In efforts to intimidate and suppress the speech of prominent conservative bloggers, opponents are implementing a decade-old technique called “SWAT-ing,” which involves prank callers phoning law-enforcement authorities and reporting a violent crime at someone’s home. The pranksters generally camouflage their actual phone numbers — by making them appear to originate from the victim’s home — leading SWAT teams to be dispatched to a person’s residence.
Beginning last July, several renowned conservative bloggers have been reporting incidences where prank calls led SWAT teams to their doorsteps. Around since the early 2000s, SWAT-ing is oftentimes revenge-motivated, affirmed FBI agent Kevin Kolbye, who has been involved in probing such cases. “They’re usually retaliatory in nature to harass or terrorize the intended party. It’s really kind of similar to the old hoax bomb threat,” he explained. “But in a SWAT-ing, you’re masking or hiding the ... phone number and causing a SWAT response by stating that they’ve murdered someone in the house or they have hostages in the house.”
“There’s been hundreds of SWAT-ing instances where SWAT teams have come up to innocent third parties,” he added. “It’s putting innocent people at risk. It’s just a matter of time [before] we believe someone could get hurt.”
Patrick Frey, an L.A. County deputy district attorney and blogger at his website Patterico’s Pontifications, described his harrowing SWAT-ing experience that took place in the middle of the night on July 1, 2011. “They were pointing guns at me,” Frey recounted. “They put handcuffs on me, they were screaming questions at me like, ‘Is anybody inside? Are they alive? I was telling them, ‘Yeah, my family is inside sleeping. My wife is upstairs. My children are upstairs in their bedrooms.’”
Erick Erickson of RedState.com described a similar incident in his Macon, Georgia, home over a Memorial Day weekend. On the audio of a prank call, a person can be heard telling the Bibb County Sheriff’s Department that he had shot his wife and would “shoot someone else soon.”
“Tonight, my family was sitting around the kitchen table eating dinner when sheriff’s deputies pulled up in the driveway. Someone called 911 from my address claiming there had been an accidental shooting,” Erickson reported on his blog. “It wasn’t nearly the trauma that Patterico suffered, but I guess the Erickson household is on somebody’s radar.”
Some bloggers allege that Brett Kimberlin, the “Speedway Bomber” who was convicted in 1978 for eight bombings in Speedway, Indiana, is behind these heinous schemes. In describing Kimberlin’s past, Time magazine reported in 2007:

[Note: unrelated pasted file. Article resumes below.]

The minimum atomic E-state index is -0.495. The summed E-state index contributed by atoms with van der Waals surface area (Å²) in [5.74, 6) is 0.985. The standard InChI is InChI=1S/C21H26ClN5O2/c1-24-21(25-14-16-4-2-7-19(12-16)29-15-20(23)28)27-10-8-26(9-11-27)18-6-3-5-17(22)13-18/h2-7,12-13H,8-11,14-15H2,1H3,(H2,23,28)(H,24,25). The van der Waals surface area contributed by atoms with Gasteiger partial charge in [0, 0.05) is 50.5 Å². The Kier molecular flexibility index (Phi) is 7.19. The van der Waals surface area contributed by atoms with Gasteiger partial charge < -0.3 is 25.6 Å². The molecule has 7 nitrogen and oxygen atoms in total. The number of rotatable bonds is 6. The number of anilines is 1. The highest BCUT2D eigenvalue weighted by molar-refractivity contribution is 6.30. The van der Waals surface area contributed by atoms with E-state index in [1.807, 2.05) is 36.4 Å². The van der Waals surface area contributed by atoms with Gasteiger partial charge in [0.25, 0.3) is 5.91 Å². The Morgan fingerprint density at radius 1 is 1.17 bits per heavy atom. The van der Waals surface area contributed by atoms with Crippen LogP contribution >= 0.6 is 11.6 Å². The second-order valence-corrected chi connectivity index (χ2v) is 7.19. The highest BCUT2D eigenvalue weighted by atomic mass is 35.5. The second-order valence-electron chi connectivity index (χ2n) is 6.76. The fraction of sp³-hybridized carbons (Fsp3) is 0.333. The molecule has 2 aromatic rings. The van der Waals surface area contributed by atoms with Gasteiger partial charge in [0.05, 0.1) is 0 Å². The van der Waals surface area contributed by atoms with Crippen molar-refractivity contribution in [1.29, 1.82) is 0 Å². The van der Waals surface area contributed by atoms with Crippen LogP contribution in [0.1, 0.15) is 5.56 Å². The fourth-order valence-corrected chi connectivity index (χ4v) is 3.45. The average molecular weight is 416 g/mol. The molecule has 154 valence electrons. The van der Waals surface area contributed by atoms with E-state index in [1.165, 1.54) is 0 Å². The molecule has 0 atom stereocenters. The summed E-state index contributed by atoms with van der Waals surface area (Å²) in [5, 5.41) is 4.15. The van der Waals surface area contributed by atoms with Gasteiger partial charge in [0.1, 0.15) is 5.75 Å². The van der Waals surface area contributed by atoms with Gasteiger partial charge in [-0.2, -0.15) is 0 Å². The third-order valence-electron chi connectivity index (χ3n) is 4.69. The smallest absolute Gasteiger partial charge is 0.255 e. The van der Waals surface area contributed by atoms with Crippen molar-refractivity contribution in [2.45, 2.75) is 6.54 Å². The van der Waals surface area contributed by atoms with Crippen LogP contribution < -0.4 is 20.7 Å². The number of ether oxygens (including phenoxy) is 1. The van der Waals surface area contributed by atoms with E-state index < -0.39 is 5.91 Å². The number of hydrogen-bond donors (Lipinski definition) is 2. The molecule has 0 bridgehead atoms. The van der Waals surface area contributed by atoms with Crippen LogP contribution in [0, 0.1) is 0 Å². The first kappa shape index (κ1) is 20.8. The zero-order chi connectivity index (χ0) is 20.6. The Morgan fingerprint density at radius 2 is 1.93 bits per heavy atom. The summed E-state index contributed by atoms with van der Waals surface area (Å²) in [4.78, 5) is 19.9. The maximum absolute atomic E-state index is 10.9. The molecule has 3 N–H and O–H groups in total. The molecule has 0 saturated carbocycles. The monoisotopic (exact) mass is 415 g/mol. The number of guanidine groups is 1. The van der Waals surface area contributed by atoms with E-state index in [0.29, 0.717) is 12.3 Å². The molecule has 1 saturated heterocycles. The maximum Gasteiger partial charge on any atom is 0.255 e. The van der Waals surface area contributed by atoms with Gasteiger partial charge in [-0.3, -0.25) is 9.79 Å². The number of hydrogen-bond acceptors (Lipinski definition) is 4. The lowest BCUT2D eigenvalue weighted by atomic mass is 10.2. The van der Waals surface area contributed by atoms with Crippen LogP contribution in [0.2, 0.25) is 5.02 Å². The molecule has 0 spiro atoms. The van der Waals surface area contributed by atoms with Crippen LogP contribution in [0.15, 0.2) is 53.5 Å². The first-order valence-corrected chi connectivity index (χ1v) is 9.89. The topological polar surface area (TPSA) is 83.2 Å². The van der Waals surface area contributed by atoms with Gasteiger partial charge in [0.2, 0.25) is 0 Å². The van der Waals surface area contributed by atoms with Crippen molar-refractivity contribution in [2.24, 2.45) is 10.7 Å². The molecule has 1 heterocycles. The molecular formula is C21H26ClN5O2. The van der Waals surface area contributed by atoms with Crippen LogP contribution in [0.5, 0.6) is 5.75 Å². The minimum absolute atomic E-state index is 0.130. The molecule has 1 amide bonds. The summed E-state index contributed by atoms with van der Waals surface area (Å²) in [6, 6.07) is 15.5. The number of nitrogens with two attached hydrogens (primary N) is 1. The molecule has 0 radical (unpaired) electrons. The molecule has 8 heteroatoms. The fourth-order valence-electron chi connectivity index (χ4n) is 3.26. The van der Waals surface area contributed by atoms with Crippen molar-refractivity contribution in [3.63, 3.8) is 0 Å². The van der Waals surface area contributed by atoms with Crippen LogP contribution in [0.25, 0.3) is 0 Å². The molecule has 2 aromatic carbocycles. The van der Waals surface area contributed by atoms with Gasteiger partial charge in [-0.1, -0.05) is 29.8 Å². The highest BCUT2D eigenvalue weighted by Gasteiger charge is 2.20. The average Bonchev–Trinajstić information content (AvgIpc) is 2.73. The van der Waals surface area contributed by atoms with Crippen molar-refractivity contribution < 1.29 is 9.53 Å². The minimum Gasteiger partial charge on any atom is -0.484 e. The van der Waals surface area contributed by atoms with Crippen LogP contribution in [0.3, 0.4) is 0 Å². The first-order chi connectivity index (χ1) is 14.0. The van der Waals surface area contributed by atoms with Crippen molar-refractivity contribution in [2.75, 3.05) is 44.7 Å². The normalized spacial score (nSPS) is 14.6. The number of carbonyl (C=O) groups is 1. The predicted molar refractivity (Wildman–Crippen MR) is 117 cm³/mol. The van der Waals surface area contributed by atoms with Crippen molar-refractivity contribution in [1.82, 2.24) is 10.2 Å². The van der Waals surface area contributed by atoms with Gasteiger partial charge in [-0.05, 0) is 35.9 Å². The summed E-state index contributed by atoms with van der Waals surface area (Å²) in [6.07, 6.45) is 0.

Brett Kimberlin was convicted in 1981 of a series of bombings in Indiana. By his own account, he dealt "many, many tons" of marijuana in the 1970s. Most famously, he is the man who from his prison cell alleged that as a law student Dan Quayle bought marijuana from him. Quayle repeatedly denied the charge, and it was never substantiated. In e-mails and Web postings from Kimberlin's two organizations, Justice Through Music and Velvet Revolution, he intersperses occasionally useful pieces of information about the problems of e-voting with a hefty portion of bunk, repeatedly asserting as fact things that are not true.
Kimberlin, who was released from prison in 2001, now heads the Velvet Revolution, a network of 100 liberal organizations that promote “progressive change” in the United States. While there is no definitive evidence that Kimberlin is involved, several bloggers claim they were SWAT-ed immediately following blog posts that described Kimberlin’s past crimes and progressive political ideology.
“Any blogger — conservative and liberal alike — who has written the truth about Kimberlin has come under vicious attack by either Kimberlin or his minions, suffering death threats (veiled and unveiled), multiple lawsuits, loss of jobs and worse,” wrote The Blaze’s Tiffany Gabbay.
Sen. Saxby Chambliss (R-Ga.) recently got involved, sending a letter to the Justice Department requesting that Attorney General Eric Holder “determine whether any federal laws may have been violated.” Chambliss noted in his letter that the prank callers are using voice over IP (VOIP) to make the call seem as though it originated from the target’s residence. “The use of SWAT-ting as a harassment tool is apparently not new, but its use as a tool for targeting political speech appears to be a more recent development,” Chambliss wrote. “The emerging pattern is both disturbing and dangerous.”
Rep. Kenny Marchant (R-Texas) also joined in the fray, telling Holder he is “very afraid of the potential chilling effects that these reported actions may have in silencing individuals who would otherwise be inclined to exercise their Constitutional right to free speech.” Furthermore, the conservative free speech law firm American Center for Law and Justice said it will provide legal representation to the National Bloggers Club, a media coalition that has raised money for targets of SWAT-ing and other coordinated harassment ploys.
More than 80 other members of Congress have joined the cause, writing letters to Holder asking him to investigate these dangerous harassment schemes that are haunting many conservative bloggers. “Differences of opinion should enrich our lives, not divide us,” one letter read. “Each American has the right to freely express his or her ideas and should not be subject to fear tactics like SWAT-ing, which run counter to the liberty that forms the bedrock of our great nation. These crimes are not to be tolerated and necessitate thorough examination at every level.”
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